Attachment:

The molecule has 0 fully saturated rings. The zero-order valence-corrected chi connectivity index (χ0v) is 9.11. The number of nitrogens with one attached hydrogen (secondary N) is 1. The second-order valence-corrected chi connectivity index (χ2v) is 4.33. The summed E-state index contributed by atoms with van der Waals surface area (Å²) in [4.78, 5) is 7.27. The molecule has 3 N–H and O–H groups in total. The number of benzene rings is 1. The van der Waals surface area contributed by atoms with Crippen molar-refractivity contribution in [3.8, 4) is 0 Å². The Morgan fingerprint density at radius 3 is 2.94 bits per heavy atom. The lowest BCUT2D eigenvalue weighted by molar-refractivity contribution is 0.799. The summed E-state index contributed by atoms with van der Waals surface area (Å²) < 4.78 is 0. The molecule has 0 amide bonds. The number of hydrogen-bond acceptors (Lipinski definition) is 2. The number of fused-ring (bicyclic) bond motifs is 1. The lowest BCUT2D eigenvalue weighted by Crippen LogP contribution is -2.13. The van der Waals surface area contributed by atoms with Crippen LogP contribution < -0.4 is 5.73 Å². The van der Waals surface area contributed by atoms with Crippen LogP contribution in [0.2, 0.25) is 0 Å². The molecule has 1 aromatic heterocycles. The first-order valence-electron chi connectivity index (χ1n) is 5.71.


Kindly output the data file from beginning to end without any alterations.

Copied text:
The molecule has 0 fully saturated rings. The zero-order valence-corrected chi connectivity index (χ0v) is 9.11. The number of nitrogens with one attached hydrogen (secondary N) is 1. The second-order valence-corrected chi connectivity index (χ2v) is 4.33. The summed E-state index contributed by atoms with van der Waals surface area (Å²) in [4.78, 5) is 7.27. The molecule has 3 N–H and O–H groups in total. The number of benzene rings is 1. The van der Waals surface area contributed by atoms with Crippen molar-refractivity contribution in [3.8, 4) is 0 Å². The Morgan fingerprint density at radius 3 is 2.94 bits per heavy atom. The lowest BCUT2D eigenvalue weighted by molar-refractivity contribution is 0.799. The summed E-state index contributed by atoms with van der Waals surface area (Å²) < 4.78 is 0. The molecule has 0 amide bonds. The number of hydrogen-bond acceptors (Lipinski definition) is 2. The number of fused-ring (bicyclic) bond motifs is 1. The lowest BCUT2D eigenvalue weighted by Crippen LogP contribution is -2.13. The van der Waals surface area contributed by atoms with Crippen LogP contribution < -0.4 is 5.73 Å². The van der Waals surface area contributed by atoms with Crippen LogP contribution in [0.2, 0.25) is 0 Å². The molecule has 1 aromatic heterocycles. The first-order valence-electron chi connectivity index (χ1n) is 5.71.